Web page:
Man who was initially denied lung transplant because of marijuana use dies

Posted at 12:14 PM, Apr 24, 2017

A young man who was initially denied a crucial double-lung transplant after he tested positive for marijuana has died after undergoing the procedure in Philadelphia.

20-year-old Riley Hancey died Saturday due to complications from the transplant procedure.

"We are extremely thankful to all the wonderful doctors and staff at the University of Pennsylvania and the University of Utah for their expertise and care that Riley received," the Hancey family said in a statement, according to the PhillyVoice. "We would also like to thank the donor family, who in their own grief chose to save a life. We will never forget your kindness and generosity."


According to reports, Hancey contracted a rare form of pneumonia and developed a lung infection just after Thanksgiving in 2016. When it became clear that he would need a lung transplant in order to survive, doctors at the University of Utah reportedly rejected Hancey as a transplant candidate because he tested positive for THC, a chemical found in marijuana.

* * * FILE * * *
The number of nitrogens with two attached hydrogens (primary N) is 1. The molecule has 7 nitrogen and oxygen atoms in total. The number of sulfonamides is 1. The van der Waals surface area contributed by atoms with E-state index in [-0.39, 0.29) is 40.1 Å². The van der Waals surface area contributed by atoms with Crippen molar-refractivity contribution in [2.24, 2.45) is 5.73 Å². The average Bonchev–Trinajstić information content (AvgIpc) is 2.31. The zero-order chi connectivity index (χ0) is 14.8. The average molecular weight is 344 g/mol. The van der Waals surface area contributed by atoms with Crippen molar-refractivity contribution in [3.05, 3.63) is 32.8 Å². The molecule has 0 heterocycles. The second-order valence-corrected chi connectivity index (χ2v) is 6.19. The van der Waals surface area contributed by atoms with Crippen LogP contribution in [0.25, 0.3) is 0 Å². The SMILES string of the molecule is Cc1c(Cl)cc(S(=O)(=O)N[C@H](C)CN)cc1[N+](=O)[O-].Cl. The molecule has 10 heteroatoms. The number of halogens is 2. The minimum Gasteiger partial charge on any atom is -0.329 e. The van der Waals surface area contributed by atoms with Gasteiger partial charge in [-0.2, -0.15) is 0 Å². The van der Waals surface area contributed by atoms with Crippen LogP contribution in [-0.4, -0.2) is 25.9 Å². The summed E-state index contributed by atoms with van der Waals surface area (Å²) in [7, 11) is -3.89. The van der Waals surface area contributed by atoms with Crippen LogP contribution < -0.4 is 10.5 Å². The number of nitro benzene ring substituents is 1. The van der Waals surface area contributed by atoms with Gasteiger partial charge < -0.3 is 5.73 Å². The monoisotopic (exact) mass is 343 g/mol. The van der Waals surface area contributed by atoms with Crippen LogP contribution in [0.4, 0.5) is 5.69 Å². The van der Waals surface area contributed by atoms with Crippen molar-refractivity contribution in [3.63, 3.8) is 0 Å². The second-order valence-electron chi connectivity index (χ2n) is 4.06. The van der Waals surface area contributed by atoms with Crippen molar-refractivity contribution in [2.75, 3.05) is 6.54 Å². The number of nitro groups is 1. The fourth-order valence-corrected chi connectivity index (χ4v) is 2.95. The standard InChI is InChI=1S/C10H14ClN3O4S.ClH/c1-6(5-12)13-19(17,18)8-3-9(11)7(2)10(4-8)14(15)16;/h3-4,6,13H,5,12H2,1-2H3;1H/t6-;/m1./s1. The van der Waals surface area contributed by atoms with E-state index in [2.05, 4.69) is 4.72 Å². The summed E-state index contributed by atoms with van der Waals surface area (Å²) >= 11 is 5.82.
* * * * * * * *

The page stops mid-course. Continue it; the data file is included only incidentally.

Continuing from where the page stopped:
Hancey’s father claims that his son had smoked pot with his friends on Thanksgiving night in 2016 — the first time he had used drugs in a year.

Hancey’s family contacted hospitals across the country, searching for a doctor that would perform the procedure despite his drug test. University of Pennsylvania Hospital agreed to perform the procedure, and he was life-flighted to Philadelphia in February. He received his new lungs on March 28.

"We know that in our hearts we gave him every opportunity to survive," the Hancey family’s statement said. "He will live in our hearts forever. Riley is now free to climb every mountain, ski the back country, go fishing, and run every river. He will continue to do so with his family in spirit."




Drug use in transplant candidates is currently handled on a case-by-case basis, but Hancey’s case has sparked a call for a consistent policy in regard to marijuana. The drug is now legal in some capacity in 26 states and the District of Columbia.

Alex Hider is a writer for the E.W. Scripps National Desk. Follow him on Twitter @alexhider.